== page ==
When we got home that night I was undeniably feeling terrible. I took a few Tums, mumbled about how we needed to eat better and laid down. Around midnight I woke up with pains in the center of my stomach. I got out of bed and felt nauseous. The pain increased, I had a horrible case of the chills and I started vomiting. Gradually, the pain became worse and it began centralizing on my right side. I walked upstairs and told Scott that I thought I needed to go to the hospital. He didn't respond so I started making lots of noise looking for my shoes and bra. Yeah, I'm even passive aggressive when I'm deathly ill. He woke up dazed and confused and I told him again that I was going to the hospital. I grabbed my keys and headed for the door. Of course, he tried to stop me and told me I was obviously not thinking clearly, driving one's self to the hospital was ridiculous. So, just for everyone's information and for the sake of our posterity, Scott wanted to drive me to the hospital. He did not want me to go alone, BUT we had three kids sleeping upstairs and I was in too much pain to deal with all that. I had to get there quickly, so I just left him bewildered, standing in the doorway. He was perhaps a little unsure whether he was awake or asleep.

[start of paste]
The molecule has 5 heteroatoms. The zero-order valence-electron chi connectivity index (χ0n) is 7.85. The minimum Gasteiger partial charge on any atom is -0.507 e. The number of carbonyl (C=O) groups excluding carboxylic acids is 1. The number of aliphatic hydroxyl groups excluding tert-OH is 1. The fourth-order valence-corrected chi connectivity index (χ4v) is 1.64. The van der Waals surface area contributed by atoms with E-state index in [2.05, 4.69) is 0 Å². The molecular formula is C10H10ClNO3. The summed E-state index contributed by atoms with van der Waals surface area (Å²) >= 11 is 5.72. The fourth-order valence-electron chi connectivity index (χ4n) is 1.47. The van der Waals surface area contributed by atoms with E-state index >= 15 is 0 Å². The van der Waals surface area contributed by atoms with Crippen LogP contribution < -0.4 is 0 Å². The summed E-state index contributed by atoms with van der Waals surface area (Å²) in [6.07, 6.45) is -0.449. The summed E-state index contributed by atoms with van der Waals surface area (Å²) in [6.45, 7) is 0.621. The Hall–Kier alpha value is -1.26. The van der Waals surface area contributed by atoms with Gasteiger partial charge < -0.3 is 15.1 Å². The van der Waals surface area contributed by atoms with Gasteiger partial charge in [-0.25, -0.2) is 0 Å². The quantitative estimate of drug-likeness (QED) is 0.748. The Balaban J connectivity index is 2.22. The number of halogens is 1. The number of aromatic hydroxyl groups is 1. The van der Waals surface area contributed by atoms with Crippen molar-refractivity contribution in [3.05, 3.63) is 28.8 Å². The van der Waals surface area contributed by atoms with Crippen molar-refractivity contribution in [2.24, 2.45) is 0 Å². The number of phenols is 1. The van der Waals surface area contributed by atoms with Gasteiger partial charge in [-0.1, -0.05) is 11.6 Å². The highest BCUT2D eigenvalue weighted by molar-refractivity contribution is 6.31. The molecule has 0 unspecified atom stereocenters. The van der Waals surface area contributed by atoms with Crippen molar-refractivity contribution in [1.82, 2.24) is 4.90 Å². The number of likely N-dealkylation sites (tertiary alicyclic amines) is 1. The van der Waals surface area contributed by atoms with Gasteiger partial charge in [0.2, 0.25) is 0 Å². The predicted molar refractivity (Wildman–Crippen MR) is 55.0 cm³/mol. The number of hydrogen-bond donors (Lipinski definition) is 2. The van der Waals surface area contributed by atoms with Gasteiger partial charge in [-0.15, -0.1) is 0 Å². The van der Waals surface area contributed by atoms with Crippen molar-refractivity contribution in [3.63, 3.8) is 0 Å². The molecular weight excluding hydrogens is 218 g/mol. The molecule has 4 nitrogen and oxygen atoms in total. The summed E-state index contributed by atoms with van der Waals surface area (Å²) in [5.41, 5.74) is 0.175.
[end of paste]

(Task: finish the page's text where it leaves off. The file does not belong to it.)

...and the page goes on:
Luckily, there wasn't a lot of traffic at 2 AM and I made it to the Emergency Room Valet without inflicting further injury upon myself or anyone else. I felt a little dizzy as I stood at the front desk, filling out the endless paper work and the next thing I remember I was slumped over in front of said desk with a nurse and an orderly trying to get me into a wheelchair. The whole passing-out nonsense turned out to be a blessing in disguise. They realized quickly that I was pretty sick and rushed me back to triage. Nurses took my blood and urine samples and put me in a room next to a stab wound victim who had lots of suspicious visitors and a few police officers milling around both our doors which was totally exciting. I kept pretending I wasn't really sick but undercover trying to find the victims would-be murderer. I have a very healthy imagination.